George Washington by Gilbert Stuart, oil on canvas, 1796; acquired as a gift to the nation through the generosity of the Donald W. Reynolds Foundation
The National Portrait Gallery’s permanent exhibition - America’s Presidents - reopened to the public in September after undergoing extensive renovations. Gilbert Stuart’s Lansdowneportrait of President George Washington, which is pictured above this article, underwent 18 months of careful conservation and analysis before being displayed.
The Gallery refreshed the physical space of the presidential exhibition with improved graphics, lighting, paint, and more, and enhanced visitors' experiences through new labels, wall texts and the addition of interactive touch screens.
The National Portrait Gallery will exhibit UnSeen: Our Past in a New Light, Ken Gonzales-Day and Titus Kaphar, March 23-January 6, 2019. The two leading contemporary artists focus on the under-representation and mis-representation of certain minorities in portraiture and American history. The artists illuminate the contributions and sacrifices people of color made during the country’s founding. The Portrait Gallery curators for the exhibition are Curator of Painting and Sculpture and Latino Art and History, Taína Caragol, and Curator of Prints, Drawings and Media Arts Asma Naeem.
Images below: 13 Plasters (Row 3) by Ken Gonzales-Day / 2014 (printed 2017), Chromogenic print / Courtesy of the artist and Luis De Jesus, Los Angeles
The National Portrait Gallery is exhibiting The Sweat of Their Face: Portraying American Workersthru September 3, 2018.The exhibition “combines art and social history with representations of American laborers across genres and centuries of art. Artists such as Winslow Homer, Dorothea Lange, Elizabeth Catlett, and Lewis Hine depicted laborers throughout the changing landscape of America; from child and slave laborers to miners, railway and steel workers, to the modern gradual disappearance of the worker. Approximately 70 objects in all media (including video) highlight a point of connection between the artists and their predominately anonymous subjects.” The exhibition is curated by Senior Historian and Director of Scholarly Programs David C. Ward and Associate Curator of Painting and Sculpture Dorothy Moss.
The National Portrait Gallery is exhibiting Recent Acquisitions, thru November 4, 2018. The annual exhibition features 27 objects that tell the story of America through the art of portraiture and showcase some of the newest additions to the museum’s collection. The portraits featured include those of Francis Scott Key, Madeleine Albright, Gertrude Jeannette, Dr. Norman Francis, Harry Callahan, Rita Moreno and Dustin Lance Black.
The Portrait Gallery is exhibiting Portraits of the World: Switzerland, which will be the first exhibition of a series that will highlight the global context of American portraiture, thru November 12, 2018. Each year, the Gallery will showcase a portrait created by an international artist affiliated with the lending country. The first featured work is Femme en Extase, a portrait of the Italian dancer Giulia Leonardi by the great Swiss painter Ferdinand Hodler. The portrait is on loan from the Museum of Art and History in Geneva. The painting “embodies the Swiss modernist approach to expressing emotion through movements of the body—a theory known as eurhythmics—which had an international impact and transformed dance in America. The Swiss painting is complemented by works from the Portrait Gallery’s collection representing American dancers influenced by this theory of eurhythmics.”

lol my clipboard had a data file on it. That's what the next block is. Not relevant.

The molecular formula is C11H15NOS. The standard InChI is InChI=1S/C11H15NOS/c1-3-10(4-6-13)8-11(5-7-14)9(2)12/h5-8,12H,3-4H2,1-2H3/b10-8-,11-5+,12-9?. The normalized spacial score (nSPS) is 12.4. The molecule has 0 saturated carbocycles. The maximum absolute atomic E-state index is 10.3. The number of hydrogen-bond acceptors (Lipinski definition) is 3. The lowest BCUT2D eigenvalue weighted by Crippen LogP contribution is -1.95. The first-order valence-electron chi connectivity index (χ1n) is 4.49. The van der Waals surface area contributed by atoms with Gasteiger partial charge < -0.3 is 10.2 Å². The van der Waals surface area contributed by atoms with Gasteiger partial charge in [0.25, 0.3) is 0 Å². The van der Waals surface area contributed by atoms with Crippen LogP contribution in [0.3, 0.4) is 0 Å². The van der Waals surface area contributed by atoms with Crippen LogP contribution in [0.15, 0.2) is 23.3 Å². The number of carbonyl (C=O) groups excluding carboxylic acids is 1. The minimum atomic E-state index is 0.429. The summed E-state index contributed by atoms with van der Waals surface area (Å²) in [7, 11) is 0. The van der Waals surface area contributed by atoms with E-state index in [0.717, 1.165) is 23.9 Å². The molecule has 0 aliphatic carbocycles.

The National Portrait Gallery is exhibiting Marlene Dietrich: Dressed for the Image, thru April 15, 2018.Dietrich brought androgyny to the silver screen through her roles in such movies as Morocco (1930) and Seven Sinners (1940). “She challenged the strictly limited notions of femininity at the time through her lifestyle and fashion……”The German-born star is a symbol of anti-Nazism, a fashion icon and an influential figure of the LGBTQ community.
Portrait Gallery historian Kate C. Lemay is the curator of this exhibition.
Image below: Marlene Dietrich on the SS Europa, 1933, Cherbourg, France. Photograph by Paul Cwojdzinski, Deutsche Kinemathek - Marlene Dietrich Collection Berlin
The National Portrait Gallery is exhibiting Antebellum Portraits by Mathew Brady, thru June 3, 2018.Best-known today for his Civil War–era photographs, Brady was an internationally-acclaimed portrait photographer more than a decade before the war.
The exhibition “traces the trajectory of Brady’s early career through portrait daguerreotypes, ambrotypes, and salted-paper prints in the National Portrait Gallery’s collection. Contemporary engravings, as well as several advertising broadsides Brady used to market his portrait enterprise, are also included.
Ann Shumard, the Portrait Gallery’s senior curator of photographs, is the curator of this exhibition.”
The National Portrait Gallery is exhibiting One Life: Sylvia Plath, thru May 20, 2018. The exhibition employs the poet's personal letters, her own artwork, family photographs and relevant objects, to highlight her “struggle to understand her own self and to navigate the societal pressures placed on young women during her time.”
Dorothy Moss, curator of painting and sculpture at the Portrait Gallery, is curator for the exhibition and is joined by guest co-curator Karen Kukil, associate curator of rare books and manuscripts at Smith College
Image below: Sylvia Plath with Frieda and Nicholas, Court Green - Siv Arb (31 Oct 1931 - 4 Feb 2015) - April 1962 - Photo blow-up - Courtesy Writer Pictures